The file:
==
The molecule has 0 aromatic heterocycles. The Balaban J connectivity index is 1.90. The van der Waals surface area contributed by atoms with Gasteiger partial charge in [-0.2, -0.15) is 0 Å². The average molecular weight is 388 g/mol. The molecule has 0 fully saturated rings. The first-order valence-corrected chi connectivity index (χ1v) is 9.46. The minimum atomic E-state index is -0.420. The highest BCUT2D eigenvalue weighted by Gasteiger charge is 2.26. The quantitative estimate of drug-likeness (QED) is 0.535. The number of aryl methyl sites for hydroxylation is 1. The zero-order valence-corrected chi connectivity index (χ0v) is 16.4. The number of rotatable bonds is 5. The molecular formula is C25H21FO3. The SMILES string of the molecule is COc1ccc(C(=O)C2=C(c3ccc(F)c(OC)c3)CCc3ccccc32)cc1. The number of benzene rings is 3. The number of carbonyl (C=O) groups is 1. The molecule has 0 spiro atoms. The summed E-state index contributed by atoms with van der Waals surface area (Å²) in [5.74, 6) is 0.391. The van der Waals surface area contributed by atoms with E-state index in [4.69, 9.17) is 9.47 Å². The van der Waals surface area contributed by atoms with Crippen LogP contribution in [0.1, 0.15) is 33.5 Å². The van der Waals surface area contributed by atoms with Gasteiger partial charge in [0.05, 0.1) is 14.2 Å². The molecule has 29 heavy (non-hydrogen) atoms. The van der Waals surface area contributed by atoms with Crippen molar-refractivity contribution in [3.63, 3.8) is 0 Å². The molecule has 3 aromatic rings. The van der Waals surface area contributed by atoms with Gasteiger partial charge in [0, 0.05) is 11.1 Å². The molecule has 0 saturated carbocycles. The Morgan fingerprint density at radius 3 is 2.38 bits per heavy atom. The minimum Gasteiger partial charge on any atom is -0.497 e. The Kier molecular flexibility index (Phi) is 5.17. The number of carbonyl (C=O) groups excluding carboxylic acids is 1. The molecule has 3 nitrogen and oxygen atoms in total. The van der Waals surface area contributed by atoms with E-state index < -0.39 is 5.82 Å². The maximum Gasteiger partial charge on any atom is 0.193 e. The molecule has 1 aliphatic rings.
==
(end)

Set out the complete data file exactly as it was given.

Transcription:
The molecule has 0 aromatic heterocycles. The Balaban J connectivity index is 1.90. The van der Waals surface area contributed by atoms with Gasteiger partial charge in [-0.2, -0.15) is 0 Å². The average molecular weight is 388 g/mol. The molecule has 0 fully saturated rings. The first-order valence-corrected chi connectivity index (χ1v) is 9.46. The minimum atomic E-state index is -0.420. The highest BCUT2D eigenvalue weighted by Gasteiger charge is 2.26. The quantitative estimate of drug-likeness (QED) is 0.535. The number of aryl methyl sites for hydroxylation is 1. The zero-order valence-corrected chi connectivity index (χ0v) is 16.4. The number of rotatable bonds is 5. The molecular formula is C25H21FO3. The SMILES string of the molecule is COc1ccc(C(=O)C2=C(c3ccc(F)c(OC)c3)CCc3ccccc32)cc1. The number of benzene rings is 3. The number of carbonyl (C=O) groups is 1. The molecule has 0 spiro atoms. The summed E-state index contributed by atoms with van der Waals surface area (Å²) in [5.74, 6) is 0.391. The van der Waals surface area contributed by atoms with E-state index in [4.69, 9.17) is 9.47 Å². The van der Waals surface area contributed by atoms with Crippen LogP contribution in [0.1, 0.15) is 33.5 Å². The van der Waals surface area contributed by atoms with Gasteiger partial charge in [0.05, 0.1) is 14.2 Å². The molecule has 29 heavy (non-hydrogen) atoms. The van der Waals surface area contributed by atoms with Crippen molar-refractivity contribution in [3.63, 3.8) is 0 Å². The molecule has 3 aromatic rings. The van der Waals surface area contributed by atoms with Gasteiger partial charge in [0, 0.05) is 11.1 Å². The molecule has 0 saturated carbocycles. The Morgan fingerprint density at radius 3 is 2.38 bits per heavy atom. The minimum Gasteiger partial charge on any atom is -0.497 e. The Kier molecular flexibility index (Phi) is 5.17. The number of carbonyl (C=O) groups excluding carboxylic acids is 1. The molecule has 3 nitrogen and oxygen atoms in total. The van der Waals surface area contributed by atoms with E-state index < -0.39 is 5.82 Å². The maximum Gasteiger partial charge on any atom is 0.193 e. The molecule has 1 aliphatic rings.